The reality of a shipping company, transporting passengers across the Atlantic Ocean, might have remained a dream if not for one very special person – the energetic and enlightened Småland (a Swedish province) born Wilhelm R. Lundgren. He, for example, founded the shipping company Transatlantic AB, was a member of parliament, participated in launching the Maritime Museum in Gothenburg, The Royal Society for Swedish Culture Abroad and The Swedish National Organization against emigration.
Lundgren is often described as one of the most prominent men within the Swedish Naval industry, and in contradiction to his involvement with the last of the above mentioned organizations, he had actively been working towards a direct line between Sweden and America for many years. The reasons for this were several; Lundgren was perceptive enough to foresee Swedish emigrants returning, and he also figured that Swedes residing in America would want to revisit their motherland.
Furthermore, the voyages became easier and the standard for the passengers improved due to the fact that the Swedish authorities were controlling the traffic.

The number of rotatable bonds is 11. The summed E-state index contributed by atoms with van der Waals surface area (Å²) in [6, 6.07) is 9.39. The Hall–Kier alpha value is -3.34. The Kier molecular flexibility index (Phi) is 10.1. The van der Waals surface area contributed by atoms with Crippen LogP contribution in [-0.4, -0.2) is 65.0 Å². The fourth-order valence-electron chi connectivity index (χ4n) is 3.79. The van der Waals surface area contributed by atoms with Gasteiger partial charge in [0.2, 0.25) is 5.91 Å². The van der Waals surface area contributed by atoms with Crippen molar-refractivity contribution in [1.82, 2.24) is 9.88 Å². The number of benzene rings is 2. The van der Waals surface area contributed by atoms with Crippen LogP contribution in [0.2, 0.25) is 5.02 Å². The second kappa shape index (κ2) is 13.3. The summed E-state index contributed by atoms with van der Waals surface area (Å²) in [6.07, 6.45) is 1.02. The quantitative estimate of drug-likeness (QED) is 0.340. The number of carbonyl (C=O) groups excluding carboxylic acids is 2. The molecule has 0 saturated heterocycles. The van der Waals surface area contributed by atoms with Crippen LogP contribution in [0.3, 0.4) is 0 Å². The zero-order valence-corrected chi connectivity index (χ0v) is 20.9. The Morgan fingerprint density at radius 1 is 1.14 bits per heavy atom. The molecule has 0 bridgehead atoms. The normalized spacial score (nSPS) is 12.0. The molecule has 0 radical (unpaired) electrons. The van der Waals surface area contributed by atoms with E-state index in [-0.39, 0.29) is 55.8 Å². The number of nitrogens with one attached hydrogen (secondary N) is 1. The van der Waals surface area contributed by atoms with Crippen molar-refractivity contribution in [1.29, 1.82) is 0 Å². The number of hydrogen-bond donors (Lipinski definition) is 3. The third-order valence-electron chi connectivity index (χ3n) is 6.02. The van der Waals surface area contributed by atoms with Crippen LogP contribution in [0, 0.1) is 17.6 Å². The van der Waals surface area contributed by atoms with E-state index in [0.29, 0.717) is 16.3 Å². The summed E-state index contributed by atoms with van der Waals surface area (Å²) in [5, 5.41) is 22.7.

Another factor was that during this time, every country wanted their own traffic across the Atlantic Ocean; something which can be compared to what occurred in the 1960-70s when every nation wanted their own airline company. The actuality of Denmark having launched the Scandinavian–American Line in the beginning of the century, and Norway starting the Norwegian- American Line in 1910 were occurrences which Lundgren used as strong arguments.
Lundgren had to fight hard to be able to realize his vision, but it seemed as the tide was turning after he went to America to find sponsors, and launched the idea about engaging several small shareholders in Sweden. Then disaster struck; Lundgren suddenly passed away while at a business meeting in London. With the project well underway, the task of finalizing it all fell on Gunnar Carlsson, the, merely 27 year old, successor of Lundgren. The ship owner Dan Broström was positive about the idea, the city of Gothenburg came up with the rest of the funds, and the shipping company, Rederi AB Sverige-Nordamerika, was formed.
The working title was the Swedish American Line from the beginning, but this name was not used officially until 1925.